simple clean and neat of course
The Official
Swiss Army

The Offcial Swiss Army Bicycle is shown here in the latest model, redesigned in 1995.

excellent around town bike

the consumate utility bicycle

These photos were uploaded on Bastille Day, 14 July, 2003
The Swiss Army Bike we supply is the newest model and the third major revision in a long tradition.

The Swiss observe a famous neutrality enforced by an efficient broadly based citizen army, one of the world's last countries to observe the Roman militia system. In Republican Rome, all adult men served from eighteen to 35 years of age. The Swiss adhere to a more modern but equally equitable system wherein all adult men must serve but with a more limited period of active duty followed by a long-term reserve commitment. Since virtually every Swiss is trained, skilled and armed, Swiss neutrality is surely and effectively guaranteed.

Beginning in the early years of the twentieth century, the Swiss adopted bicycles for patrols and reserve duty. In that era, all the great powers used bicycles for portions of the infantry. (A more thorough discussion will be found in the excellent book "Bicycles In War" by Caidlin and Barbree). Those of you who read Caesar will remember that a column can only move twenty miles in a day. That human limit has not changed. But, beginning in the late 1800s, the innovation of bicycle mounted infantry extended that range by a factor of up to five. The British, who were the world's preeminent military power of the time, notably used bicycle brigades effectively in the South African Boer campaigns.

The Swiss, then, also brought a military roadster, quite similar to the famous Raleigh DL-1, to their troops just after the beginning of the twentieth century. Mechanized warfare after World War I saw diminishing use of military bicycles except by the Swiss, who expanded their bicycle patrols and introduced a better, lighter more modern model in 1946. That model began to look long of tooth by the end of the century and in 1995, to great international interest, the Swiss Army let a new contract for an improved model.

For the first time there were multiple speeds, seven, and major foreign components, notably a Shimano seven speed drive train (with a derailleur!), British Reynolds frame tube, a Nederlands leather sprung saddle, assorted Italian items (handlebar and stem) and even a French Mavic Ceramic coated rim.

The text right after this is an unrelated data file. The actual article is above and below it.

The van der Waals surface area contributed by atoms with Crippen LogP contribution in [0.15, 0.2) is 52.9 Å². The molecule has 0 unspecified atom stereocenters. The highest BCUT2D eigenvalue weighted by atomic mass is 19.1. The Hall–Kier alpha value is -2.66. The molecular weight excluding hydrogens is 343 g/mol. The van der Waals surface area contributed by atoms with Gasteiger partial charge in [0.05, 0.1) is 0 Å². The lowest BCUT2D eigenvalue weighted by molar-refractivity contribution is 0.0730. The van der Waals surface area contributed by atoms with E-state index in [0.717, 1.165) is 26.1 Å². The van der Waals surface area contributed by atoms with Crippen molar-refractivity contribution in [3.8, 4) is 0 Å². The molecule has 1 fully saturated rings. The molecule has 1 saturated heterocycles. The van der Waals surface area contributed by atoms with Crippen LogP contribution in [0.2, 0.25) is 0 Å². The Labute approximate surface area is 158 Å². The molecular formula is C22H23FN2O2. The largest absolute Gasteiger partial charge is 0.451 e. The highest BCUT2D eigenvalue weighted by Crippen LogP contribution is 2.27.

Because every item was procured under a military contract (with all that entails) and because the assembly was done by Swiss in Switzerland arranged through Condor SA (a top quality Swiss bicycle manufacturer better known for professional racing bicycles) and finally because exports must fly on SwissAir, the flag carrier, these wonderful bicycles not cheap.

Two models are offered, a standard and a deluxe, at $4000 and $5000 respectively. The Deluxe or Officer's model differs in having a front tubular British steel handmade luggage rack and double rear similarly fashioned baskets. The front rack and the side baskets mount with Swiss stainless steel 8mm allen bolts and Swiss stainless steel aircraft locking nuts. (most bicycles use a 5mm plain bolt there). The front rack and baskets are compatible with standardized military gear mounts. Steel fuel and water cans, a radio, ammunition cases, a mortar with base and a stationary heavy machine gun with tripod can all mount directly as they would on any other military vehicle. Both models include a rubberized canvas duck dispatch case in the center of the frame with a right-side waterproof access panel and left side documents case. Both models include a tool kit with Swiss Eldi tools in a fitted hard nylon case behind the seat tube. The tool case has a three-latched door on the left side panel and includes a full size Swiss floor pump. Running gear includes a beautifully finished Edco Swiss cold-forged crank with chain guard and heavy clear anodized finish. Magura Swiss-made hydraulic brakes have special brake blocks for the ceramic-coated rims. Hubs are Swiss cold forged Hugi front and rear with stainless axles and sealed cartridge bearings. The tool case includes a wrench for those. Spokes are DT Swiss stainless of course. Full Swiss nylon mudguards are standard as well and an Esge-Pletscher Swiss aluminum double stand is standard. A geared belt-driven dynamo runs from the front hub with a quick-engage peg and drives a Swiss Halogen headlamp surrounded by a tubular steel hand brazed bash guard. An integral tail lamp is fitted to the rear mudguard.

The frame and fork are Swiss hand brazed at Condor from specially drawn seamless British Reynolds high-alloy steel. The frame lugs and fittings are cast Swiss SCM by DuBois and the finish is a durable military olive matte.

Since the introduction of this ultimate patrol vehicle in 1995, the Swiss (who are immersed in radical social changes of late, what with allowing women to vote and for some inexplicable reason recognizing the silly United Nations, which is comprised of many lesser states that the Swiss certainly could have really done well without) have since disbanded their bicycle patrols so there will be no more of these fine machines.

Update Autumn 2004
The last has been sold.

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